Crested Butte was a community that enabled its residents to do anything, whether it was to act in a play, become a deejay or write for the newspaper. Deli says, “It gave you the opportunity to teach yourself. Nobody ever said, you can’t do that and the people were just so welcoming that they accepted you for whatever you wanted to do.”
In a close-knit community that was oftentimes isolated and insulated from the outside world, you depend on each other. Deli says he’ll be wearing a special nametag to the reunion that will read, “Hello my name is Jim Deli Schmidt. I can’t remember your name or if I slept with you or not.”
Of the Baby Boomer generation that came of age in those Crested Butte days, many have stayed, some have gone and returned and some are gone forever. Deli plans on never leaving. He bought a gravesite for $50 in the town’s cemetery that holds seven full-size coffins or tons of your best friends’ ashes. Since he never married or had a family he’s offering those extra spaces to his friends and urges, “Sign up now, I’ll be quiet,” he promises of grave-mate eternity in paradise.
There’s a trio of women who arrived in town in 1978 who are well known and loved as the Flying Petito Sisters. Lynda Petito arrived first and ecstatically urged her sister Bonnie to get herself out here. “Bonnie, you’ve got to check this place out. It’s like we won the revolution,” she told her sister. It pretty much summed up Crested Butte in one sentence. Bonnie and their youngest sister, Cindy, followed within six months.
“The town felt much smaller. It was quiet and dusty and if anything was happening, everyone seemed to know about it,” Bonnie said fondly of her home of almost 40 years now. “We all seemed to be on the same page, with the same life references and similar educations and experiences. It’s hard to imagine now because summers are so busy, but the first few years I lived here, summers were pretty dead. If there were cars parked on Elk Avenue then you’d scratch your head and try to remember what was going on. It’s the people and my family that so far have kept me here. I wish we could find another spot, in a warm climate, where we could all relocate for our golden years. I would miss this place but if I were surrounded by my Crested Butte friends it would be okay.”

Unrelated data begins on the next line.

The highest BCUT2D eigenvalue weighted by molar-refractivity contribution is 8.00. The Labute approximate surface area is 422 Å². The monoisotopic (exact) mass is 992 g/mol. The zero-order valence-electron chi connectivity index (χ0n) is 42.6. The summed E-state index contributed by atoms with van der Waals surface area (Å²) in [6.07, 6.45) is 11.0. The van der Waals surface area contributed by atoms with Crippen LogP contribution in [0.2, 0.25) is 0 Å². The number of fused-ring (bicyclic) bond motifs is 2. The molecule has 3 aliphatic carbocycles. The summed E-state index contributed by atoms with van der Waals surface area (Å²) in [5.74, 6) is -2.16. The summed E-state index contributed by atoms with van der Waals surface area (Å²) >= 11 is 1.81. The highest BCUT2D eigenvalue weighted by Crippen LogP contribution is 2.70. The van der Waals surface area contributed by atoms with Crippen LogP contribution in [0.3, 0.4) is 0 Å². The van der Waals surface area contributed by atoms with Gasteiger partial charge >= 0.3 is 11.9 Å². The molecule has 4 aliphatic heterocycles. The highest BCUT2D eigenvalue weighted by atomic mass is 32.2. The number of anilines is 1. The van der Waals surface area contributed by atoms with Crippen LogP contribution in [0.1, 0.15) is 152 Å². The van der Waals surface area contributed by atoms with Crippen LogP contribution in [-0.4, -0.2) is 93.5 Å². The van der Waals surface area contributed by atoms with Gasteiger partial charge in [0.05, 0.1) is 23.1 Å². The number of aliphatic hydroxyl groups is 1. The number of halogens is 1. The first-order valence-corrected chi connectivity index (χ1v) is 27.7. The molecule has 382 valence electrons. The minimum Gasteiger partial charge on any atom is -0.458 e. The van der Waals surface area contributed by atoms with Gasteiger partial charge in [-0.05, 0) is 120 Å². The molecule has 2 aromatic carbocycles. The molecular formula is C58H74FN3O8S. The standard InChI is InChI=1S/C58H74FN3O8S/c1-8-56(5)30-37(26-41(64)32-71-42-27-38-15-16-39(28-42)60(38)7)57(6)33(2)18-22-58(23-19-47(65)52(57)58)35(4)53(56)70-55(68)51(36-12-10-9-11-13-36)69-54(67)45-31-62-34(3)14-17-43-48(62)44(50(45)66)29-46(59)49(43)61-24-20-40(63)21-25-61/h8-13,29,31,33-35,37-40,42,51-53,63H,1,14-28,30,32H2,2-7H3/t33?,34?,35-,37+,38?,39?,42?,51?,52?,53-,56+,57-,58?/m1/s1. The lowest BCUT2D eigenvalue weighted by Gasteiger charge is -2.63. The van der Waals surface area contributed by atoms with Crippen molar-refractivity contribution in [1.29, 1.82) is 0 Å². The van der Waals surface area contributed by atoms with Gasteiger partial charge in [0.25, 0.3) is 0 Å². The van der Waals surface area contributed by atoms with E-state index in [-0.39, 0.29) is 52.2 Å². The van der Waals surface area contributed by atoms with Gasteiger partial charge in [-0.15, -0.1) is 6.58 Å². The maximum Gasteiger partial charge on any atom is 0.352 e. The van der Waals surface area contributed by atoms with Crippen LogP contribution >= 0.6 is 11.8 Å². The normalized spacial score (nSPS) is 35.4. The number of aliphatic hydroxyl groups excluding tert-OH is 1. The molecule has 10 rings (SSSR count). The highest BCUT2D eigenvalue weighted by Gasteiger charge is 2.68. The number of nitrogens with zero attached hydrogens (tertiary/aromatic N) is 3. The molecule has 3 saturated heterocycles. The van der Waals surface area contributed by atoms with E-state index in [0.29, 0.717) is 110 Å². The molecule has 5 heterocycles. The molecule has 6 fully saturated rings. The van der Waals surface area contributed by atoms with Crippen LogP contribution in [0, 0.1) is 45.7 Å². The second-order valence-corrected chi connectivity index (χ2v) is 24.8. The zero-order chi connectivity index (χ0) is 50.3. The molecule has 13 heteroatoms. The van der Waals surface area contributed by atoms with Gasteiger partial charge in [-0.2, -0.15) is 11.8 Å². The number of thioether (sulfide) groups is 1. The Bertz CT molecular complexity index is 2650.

We may have gotten older, but we’ve never lost the joy of having lived in such a magical place, and like Peter Pan, those who once experienced living here never lose their love of Crested Butte or the inner child that it nurtures.
Robert J, the Crested Butte Allstars, and Darkstar will play the Eldo, Friday, July 28 from 4 to around 8 p.m.